that the peculiar perversion of the sexual impulse is congenital. ladies' tailors also among theatrical Moll claims that women comedians are regularly homosexual. Sometimes passionate friendships exist among young dren it is chil- who are still ignorant of the sexual differences. lays some stress upon accidental factors. etc. in his own morbid experience. such as the intercourse of naked boys while bathing. exhibited by individuals of the same sex for each other. waiters. prevalent claims to have encountered two among men. the cases reported to date numbering but a few hundred. wrestling. with an indifference or even an abhorrence of the opposite sex. — The contrary sexual It is instincts are far more an uncommon condition. and Schrenk-Notzing. in certain hundred cases. refers to those sexual juropensities appearing in youth. although homosexual patients maintain that it is by no means rare. which happen to exert an influence upon the sexual feel- ings long before the age of sexual development.CONTRARY SEXUAL INSTINCTS This psychopathic mostly state. It a view of Krafft-Ebing. Etiology. on is The condition develops from a the other hand. It is employments. The condition has also been well described by Krafft-Ebing. Schrenk-Notzing. emphasized by the statements of the patients themselves. Moll. Ulrichs. 392 But only with the abnormal child that such accidental . such as among . state of degeneracy. which received its name from Westphal. more prevalent people. decorators.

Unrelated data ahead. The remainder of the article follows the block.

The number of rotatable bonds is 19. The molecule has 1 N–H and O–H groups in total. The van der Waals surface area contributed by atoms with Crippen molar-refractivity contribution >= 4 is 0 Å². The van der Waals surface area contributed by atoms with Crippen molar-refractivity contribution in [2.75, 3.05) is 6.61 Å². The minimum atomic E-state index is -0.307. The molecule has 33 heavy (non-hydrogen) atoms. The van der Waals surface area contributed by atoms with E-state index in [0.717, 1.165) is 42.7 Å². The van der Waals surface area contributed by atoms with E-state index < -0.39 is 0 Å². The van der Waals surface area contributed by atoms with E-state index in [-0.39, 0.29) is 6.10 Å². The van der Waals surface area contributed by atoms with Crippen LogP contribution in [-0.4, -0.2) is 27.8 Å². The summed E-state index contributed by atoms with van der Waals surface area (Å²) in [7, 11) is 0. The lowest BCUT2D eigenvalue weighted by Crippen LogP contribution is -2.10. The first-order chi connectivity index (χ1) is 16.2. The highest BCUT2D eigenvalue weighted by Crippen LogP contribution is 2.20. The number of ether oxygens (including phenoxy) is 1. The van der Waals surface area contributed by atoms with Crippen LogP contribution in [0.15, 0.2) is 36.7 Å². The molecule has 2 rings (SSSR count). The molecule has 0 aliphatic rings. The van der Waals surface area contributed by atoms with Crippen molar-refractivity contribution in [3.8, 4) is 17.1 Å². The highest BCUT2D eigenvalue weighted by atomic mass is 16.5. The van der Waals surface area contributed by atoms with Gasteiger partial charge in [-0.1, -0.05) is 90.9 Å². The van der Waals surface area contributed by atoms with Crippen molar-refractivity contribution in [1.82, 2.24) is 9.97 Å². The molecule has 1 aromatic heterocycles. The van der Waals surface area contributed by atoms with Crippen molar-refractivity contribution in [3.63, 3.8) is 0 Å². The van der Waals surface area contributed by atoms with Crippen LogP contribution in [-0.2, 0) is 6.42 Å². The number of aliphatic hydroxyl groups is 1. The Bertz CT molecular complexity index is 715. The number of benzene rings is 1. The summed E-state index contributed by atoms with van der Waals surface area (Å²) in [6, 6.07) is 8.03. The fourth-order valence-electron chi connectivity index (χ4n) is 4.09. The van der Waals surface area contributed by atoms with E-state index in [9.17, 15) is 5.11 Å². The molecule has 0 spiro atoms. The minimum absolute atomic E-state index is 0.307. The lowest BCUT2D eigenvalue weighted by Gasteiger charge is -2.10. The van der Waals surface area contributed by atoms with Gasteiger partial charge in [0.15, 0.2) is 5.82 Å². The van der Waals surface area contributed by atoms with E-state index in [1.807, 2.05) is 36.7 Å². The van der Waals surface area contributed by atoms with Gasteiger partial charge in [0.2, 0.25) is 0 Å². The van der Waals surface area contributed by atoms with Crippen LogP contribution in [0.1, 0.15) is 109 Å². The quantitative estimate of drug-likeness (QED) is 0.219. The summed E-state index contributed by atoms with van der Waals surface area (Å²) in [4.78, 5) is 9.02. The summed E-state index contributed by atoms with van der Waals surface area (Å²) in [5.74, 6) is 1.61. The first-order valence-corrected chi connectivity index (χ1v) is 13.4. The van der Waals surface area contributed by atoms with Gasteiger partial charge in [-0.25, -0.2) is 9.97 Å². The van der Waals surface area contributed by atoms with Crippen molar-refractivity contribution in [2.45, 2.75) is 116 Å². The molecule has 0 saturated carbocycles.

Symptomatology. The patients. though in some cases such relationships are maintained social uals. usually to a — Sexual impulses - develop early. both in the waking and dream states. that the morbidity of the condition depends not from the onset. but sometimes the patient desires intercourse only with a normal individual. intercourse are unsuccessful. origi- nating in a hereditary state of degeneracy. Differences in rank A few patients of the better classes are attracted by mechanics. and kiss- exhibitions of jealousy. and occasionally to masturbation and other forms of sexual perversion. Those who do importance than in normal individ- . This frequently extends to embracing. The patients usually remain unmarried. In these friendships the physical and mental superiority of one individual over another may aid in arousing the Usually both individuals are homosexual. but rarely to pederasty. is of less for years. letter-writing. and especially by soldiers. then. sending and flowers. often occur. and to onanism. showing the fickleness of the patients. Close associations of the some individuals into same usually formed with which usually develop display of passionate friendship with extravagant gifts affection. ing. upon impulses which are perverted but upon a characteristic tendency. It seems most probable. sometimes leading first. sexual feelings. with disruption of these friendships. Frequent changes of the affection. or accomplished only with difficulty.CONTRARY SEXUAL INSTINCTS influences 393 upon the early sensual feelings can have any power in the later development of the sexual impulses. Attempts at natural sexual are sex. experience pleasurable sexual feelings only in con- nection with their own sex. marked degree. The natural heterosexual impulses may have developed being displaced later by stronger morbid tendencies.